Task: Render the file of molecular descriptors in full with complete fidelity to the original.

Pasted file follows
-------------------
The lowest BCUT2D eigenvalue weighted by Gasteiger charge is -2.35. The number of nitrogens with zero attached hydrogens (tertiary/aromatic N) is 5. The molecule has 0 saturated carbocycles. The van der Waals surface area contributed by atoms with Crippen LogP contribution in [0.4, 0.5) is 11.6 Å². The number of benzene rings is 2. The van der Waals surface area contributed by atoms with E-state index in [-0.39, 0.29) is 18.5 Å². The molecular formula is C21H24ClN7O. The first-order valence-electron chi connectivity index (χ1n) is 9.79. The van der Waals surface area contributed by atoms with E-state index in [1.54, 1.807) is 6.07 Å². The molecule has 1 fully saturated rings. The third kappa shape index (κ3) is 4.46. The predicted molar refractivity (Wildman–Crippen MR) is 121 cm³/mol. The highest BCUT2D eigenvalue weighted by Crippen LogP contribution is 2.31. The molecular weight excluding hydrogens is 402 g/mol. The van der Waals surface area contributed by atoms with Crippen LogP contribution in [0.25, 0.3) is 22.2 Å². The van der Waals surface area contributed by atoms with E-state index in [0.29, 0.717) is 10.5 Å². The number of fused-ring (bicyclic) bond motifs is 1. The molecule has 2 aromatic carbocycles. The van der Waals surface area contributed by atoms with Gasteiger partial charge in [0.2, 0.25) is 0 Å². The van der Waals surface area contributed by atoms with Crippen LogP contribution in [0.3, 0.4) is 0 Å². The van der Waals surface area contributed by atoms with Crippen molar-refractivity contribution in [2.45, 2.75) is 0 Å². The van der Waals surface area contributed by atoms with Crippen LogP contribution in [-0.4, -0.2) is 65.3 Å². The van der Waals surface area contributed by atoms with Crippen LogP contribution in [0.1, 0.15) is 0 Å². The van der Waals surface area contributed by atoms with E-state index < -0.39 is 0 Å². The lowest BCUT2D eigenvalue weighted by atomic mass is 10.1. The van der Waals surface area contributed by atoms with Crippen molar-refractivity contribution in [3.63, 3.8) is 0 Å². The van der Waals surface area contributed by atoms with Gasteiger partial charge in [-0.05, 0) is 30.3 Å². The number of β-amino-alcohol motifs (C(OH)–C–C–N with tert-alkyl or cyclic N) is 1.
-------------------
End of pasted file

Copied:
The lowest BCUT2D eigenvalue weighted by Gasteiger charge is -2.35. The number of nitrogens with zero attached hydrogens (tertiary/aromatic N) is 5. The molecule has 0 saturated carbocycles. The van der Waals surface area contributed by atoms with Crippen LogP contribution in [0.4, 0.5) is 11.6 Å². The number of benzene rings is 2. The van der Waals surface area contributed by atoms with E-state index in [-0.39, 0.29) is 18.5 Å². The molecular formula is C21H24ClN7O. The first-order valence-electron chi connectivity index (χ1n) is 9.79. The van der Waals surface area contributed by atoms with E-state index in [1.54, 1.807) is 6.07 Å². The molecule has 1 fully saturated rings. The third kappa shape index (κ3) is 4.46. The predicted molar refractivity (Wildman–Crippen MR) is 121 cm³/mol. The highest BCUT2D eigenvalue weighted by Crippen LogP contribution is 2.31. The molecular weight excluding hydrogens is 402 g/mol. The van der Waals surface area contributed by atoms with Crippen LogP contribution in [0.25, 0.3) is 22.2 Å². The van der Waals surface area contributed by atoms with E-state index in [0.29, 0.717) is 10.5 Å². The number of fused-ring (bicyclic) bond motifs is 1. The molecule has 2 aromatic carbocycles. The van der Waals surface area contributed by atoms with Gasteiger partial charge in [0.2, 0.25) is 0 Å². The van der Waals surface area contributed by atoms with Crippen LogP contribution in [0.3, 0.4) is 0 Å². The van der Waals surface area contributed by atoms with Crippen molar-refractivity contribution in [2.45, 2.75) is 0 Å². The van der Waals surface area contributed by atoms with Crippen LogP contribution in [-0.4, -0.2) is 65.3 Å². The van der Waals surface area contributed by atoms with Crippen LogP contribution in [0.1, 0.15) is 0 Å². The van der Waals surface area contributed by atoms with E-state index < -0.39 is 0 Å². The lowest BCUT2D eigenvalue weighted by atomic mass is 10.1. The van der Waals surface area contributed by atoms with Crippen molar-refractivity contribution in [3.63, 3.8) is 0 Å². The van der Waals surface area contributed by atoms with Gasteiger partial charge in [-0.05, 0) is 30.3 Å². The number of β-amino-alcohol motifs (C(OH)–C–C–N with tert-alkyl or cyclic N) is 1.